Sign up for the Creative Quilting Prompts ecourse now and be part of the fun.
Made by hand has been the byword for my work throughout my creative career. Although I sometimes use a sewing machine and at one time I owned a knitting machine, I prefer to work with my hands. Sometimes things made by machine are labelled made by hand and I think it’s important to distinguish the real thing because it takes a lot longer to make.
I have been a handknitter for over 50 years. Gone are the days when it was knit one, drop one on my first knitting project at school, the dishcloth. Gone also are waking up at 5am to knit as I did eagerly in my teens. So too the eight hours a day knitting that I was so fond of right into my thirties. Now I am a more sedate knitter of an hour or two a day, dragged there by my hair screaming, for I honestly wish I could still knit eight hours a day. I find it peaceful and my mother always said I had a Mona Lisa smile when knitting. Yet the hands, wrists, elbows and even shoulders will not allow me to do that any more, so I have to be content to pick it up and put it down in short spells. That’s the beauty of knitting.
Since the last blog on Monday, I finished a colourwork cardigan that had sat around for thirty years! That’s the very last of knitting someone else’s pattern. I have been a knitwear designer for over thirty years myself. I designed and knitted up a lovely little shoulder wrap this week. It’s perfect for the cooler evenings.
I managed six rows of the my new design – a fairisle sweater in true Shetland yarn from Jamiesons of Lerwick. I enjoyed choosing the colours and today the first pattern section was reached. So looking forward to this.
and my knitting pattern booklet on the website, 10 fabulous patterns for 15.00 gbp
When I can knit no longer, I sew. Sometimes because of my hands, that has to be on the sewing machine, but I still fit in a fair bit of hand stitching too. The pile of to do for sewing is quite extensive. I remembered I had stalled on the fabulous indigo jacket. This is a sewing machine project, but I am making it reversible therefore all the seams are machine stitched and then stitched in place by hand. I set in the sleeves this week.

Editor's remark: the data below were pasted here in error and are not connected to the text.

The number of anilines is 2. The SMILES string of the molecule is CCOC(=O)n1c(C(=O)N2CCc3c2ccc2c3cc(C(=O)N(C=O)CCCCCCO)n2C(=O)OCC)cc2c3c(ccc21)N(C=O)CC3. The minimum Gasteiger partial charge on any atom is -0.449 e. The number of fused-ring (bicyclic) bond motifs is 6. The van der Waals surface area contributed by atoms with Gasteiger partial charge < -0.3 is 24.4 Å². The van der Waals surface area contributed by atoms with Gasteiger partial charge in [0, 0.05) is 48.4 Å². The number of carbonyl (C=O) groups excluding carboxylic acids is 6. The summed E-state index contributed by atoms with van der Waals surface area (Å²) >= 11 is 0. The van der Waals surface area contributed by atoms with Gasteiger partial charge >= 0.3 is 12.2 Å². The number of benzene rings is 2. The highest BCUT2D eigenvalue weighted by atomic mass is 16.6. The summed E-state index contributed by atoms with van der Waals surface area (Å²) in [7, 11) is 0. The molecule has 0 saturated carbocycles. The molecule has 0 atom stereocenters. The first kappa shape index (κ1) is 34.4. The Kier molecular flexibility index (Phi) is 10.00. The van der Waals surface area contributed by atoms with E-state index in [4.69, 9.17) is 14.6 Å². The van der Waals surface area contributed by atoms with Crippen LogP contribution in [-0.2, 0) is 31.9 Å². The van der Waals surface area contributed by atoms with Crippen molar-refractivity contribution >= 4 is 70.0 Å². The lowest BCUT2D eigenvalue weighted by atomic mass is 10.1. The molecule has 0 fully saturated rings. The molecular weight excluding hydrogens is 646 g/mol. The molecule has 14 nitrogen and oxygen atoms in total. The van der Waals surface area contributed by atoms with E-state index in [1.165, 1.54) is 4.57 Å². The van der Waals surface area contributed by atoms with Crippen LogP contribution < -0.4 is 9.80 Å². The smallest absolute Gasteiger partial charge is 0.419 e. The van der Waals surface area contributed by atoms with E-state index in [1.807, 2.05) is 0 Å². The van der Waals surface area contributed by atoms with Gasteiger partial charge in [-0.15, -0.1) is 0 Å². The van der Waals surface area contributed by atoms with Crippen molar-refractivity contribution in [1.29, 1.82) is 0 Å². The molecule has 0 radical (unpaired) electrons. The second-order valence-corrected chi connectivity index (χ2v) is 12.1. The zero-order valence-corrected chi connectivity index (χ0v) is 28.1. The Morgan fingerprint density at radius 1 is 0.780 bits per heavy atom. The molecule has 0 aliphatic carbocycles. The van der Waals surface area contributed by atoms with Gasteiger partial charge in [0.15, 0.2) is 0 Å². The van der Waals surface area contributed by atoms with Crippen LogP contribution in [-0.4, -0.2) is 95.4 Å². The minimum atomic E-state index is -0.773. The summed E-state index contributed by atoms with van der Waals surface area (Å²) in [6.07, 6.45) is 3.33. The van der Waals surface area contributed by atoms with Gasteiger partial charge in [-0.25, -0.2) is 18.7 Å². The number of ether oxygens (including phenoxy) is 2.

I also returned to the new coat project, which is all hand stitched after a break of a week. It stitches up quickly, even though it is by hand.
That’s all for this week. I shall be continuing these handmade projects and maybe more. See you next week.
How to use sketchbooks – we all know they are for sketching or drawing but do you really make the best use of your sketchbooks? This week in my feed, a fellow artist was pondering whether to throw away her sketchbooks that she felt disillusioned with. I am going to attempt to answer that question.
The Purpose of Sketchbooks
First of all – what is a sketchbook for? First and foremost it should be for working out ideas, jotting down ideas, working through a problem such as shape, layers, colour. Many people are too precious about their sketchbooks because they see them as finished work. So if we look at this problem of throwing away from the angle of an ideas book, it makes it all the easier.
As a student I was taught never to erase nor to tear pages out of my sketchbook. As a textiles teacher, I am with that up to a point.